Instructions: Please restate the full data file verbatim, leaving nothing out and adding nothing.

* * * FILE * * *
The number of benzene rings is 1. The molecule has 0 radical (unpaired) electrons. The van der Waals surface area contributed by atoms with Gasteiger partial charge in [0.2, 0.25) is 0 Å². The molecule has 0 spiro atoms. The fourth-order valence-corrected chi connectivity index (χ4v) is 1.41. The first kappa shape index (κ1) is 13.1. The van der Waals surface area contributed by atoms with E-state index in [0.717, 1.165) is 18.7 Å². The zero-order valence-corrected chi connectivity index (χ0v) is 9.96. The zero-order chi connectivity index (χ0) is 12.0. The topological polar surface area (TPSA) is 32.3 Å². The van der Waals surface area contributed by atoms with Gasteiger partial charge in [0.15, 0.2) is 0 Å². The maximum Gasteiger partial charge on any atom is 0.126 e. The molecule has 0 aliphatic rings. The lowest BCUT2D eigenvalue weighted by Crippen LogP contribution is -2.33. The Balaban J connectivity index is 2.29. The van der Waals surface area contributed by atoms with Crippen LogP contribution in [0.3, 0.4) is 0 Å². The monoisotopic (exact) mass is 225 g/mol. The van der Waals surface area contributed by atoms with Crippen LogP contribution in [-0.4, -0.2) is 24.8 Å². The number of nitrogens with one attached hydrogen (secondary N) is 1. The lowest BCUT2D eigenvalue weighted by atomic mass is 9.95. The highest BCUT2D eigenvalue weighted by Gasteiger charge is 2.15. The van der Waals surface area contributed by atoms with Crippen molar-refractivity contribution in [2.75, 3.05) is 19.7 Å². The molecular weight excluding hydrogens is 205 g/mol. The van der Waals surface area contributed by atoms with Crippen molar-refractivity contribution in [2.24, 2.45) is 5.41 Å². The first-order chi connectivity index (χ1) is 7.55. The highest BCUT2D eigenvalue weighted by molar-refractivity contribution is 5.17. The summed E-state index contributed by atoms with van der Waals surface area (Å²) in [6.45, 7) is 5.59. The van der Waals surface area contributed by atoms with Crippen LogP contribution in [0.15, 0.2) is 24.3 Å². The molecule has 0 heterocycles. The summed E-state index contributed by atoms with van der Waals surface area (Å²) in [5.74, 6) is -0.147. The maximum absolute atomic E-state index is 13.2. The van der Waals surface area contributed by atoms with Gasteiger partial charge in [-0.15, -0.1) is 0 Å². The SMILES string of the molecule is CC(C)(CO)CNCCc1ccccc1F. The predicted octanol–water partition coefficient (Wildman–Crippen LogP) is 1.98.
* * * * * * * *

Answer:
The number of benzene rings is 1. The molecule has 0 radical (unpaired) electrons. The van der Waals surface area contributed by atoms with Gasteiger partial charge in [0.2, 0.25) is 0 Å². The molecule has 0 spiro atoms. The fourth-order valence-corrected chi connectivity index (χ4v) is 1.41. The first kappa shape index (κ1) is 13.1. The van der Waals surface area contributed by atoms with E-state index in [0.717, 1.165) is 18.7 Å². The zero-order valence-corrected chi connectivity index (χ0v) is 9.96. The zero-order chi connectivity index (χ0) is 12.0. The topological polar surface area (TPSA) is 32.3 Å². The van der Waals surface area contributed by atoms with Gasteiger partial charge in [0.15, 0.2) is 0 Å². The maximum Gasteiger partial charge on any atom is 0.126 e. The molecule has 0 aliphatic rings. The lowest BCUT2D eigenvalue weighted by Crippen LogP contribution is -2.33. The Balaban J connectivity index is 2.29. The van der Waals surface area contributed by atoms with Crippen LogP contribution in [0.3, 0.4) is 0 Å². The monoisotopic (exact) mass is 225 g/mol. The van der Waals surface area contributed by atoms with Crippen LogP contribution in [-0.4, -0.2) is 24.8 Å². The number of nitrogens with one attached hydrogen (secondary N) is 1. The lowest BCUT2D eigenvalue weighted by atomic mass is 9.95. The highest BCUT2D eigenvalue weighted by Gasteiger charge is 2.15. The van der Waals surface area contributed by atoms with Crippen molar-refractivity contribution in [2.75, 3.05) is 19.7 Å². The molecular weight excluding hydrogens is 205 g/mol. The van der Waals surface area contributed by atoms with Crippen molar-refractivity contribution in [2.24, 2.45) is 5.41 Å². The first-order chi connectivity index (χ1) is 7.55. The highest BCUT2D eigenvalue weighted by molar-refractivity contribution is 5.17. The summed E-state index contributed by atoms with van der Waals surface area (Å²) in [6.45, 7) is 5.59. The van der Waals surface area contributed by atoms with Crippen LogP contribution in [0.15, 0.2) is 24.3 Å². The molecule has 0 heterocycles. The summed E-state index contributed by atoms with van der Waals surface area (Å²) in [5.74, 6) is -0.147. The maximum absolute atomic E-state index is 13.2. The van der Waals surface area contributed by atoms with Gasteiger partial charge in [-0.15, -0.1) is 0 Å². The SMILES string of the molecule is CC(C)(CO)CNCCc1ccccc1F. The predicted octanol–water partition coefficient (Wildman–Crippen LogP) is 1.98.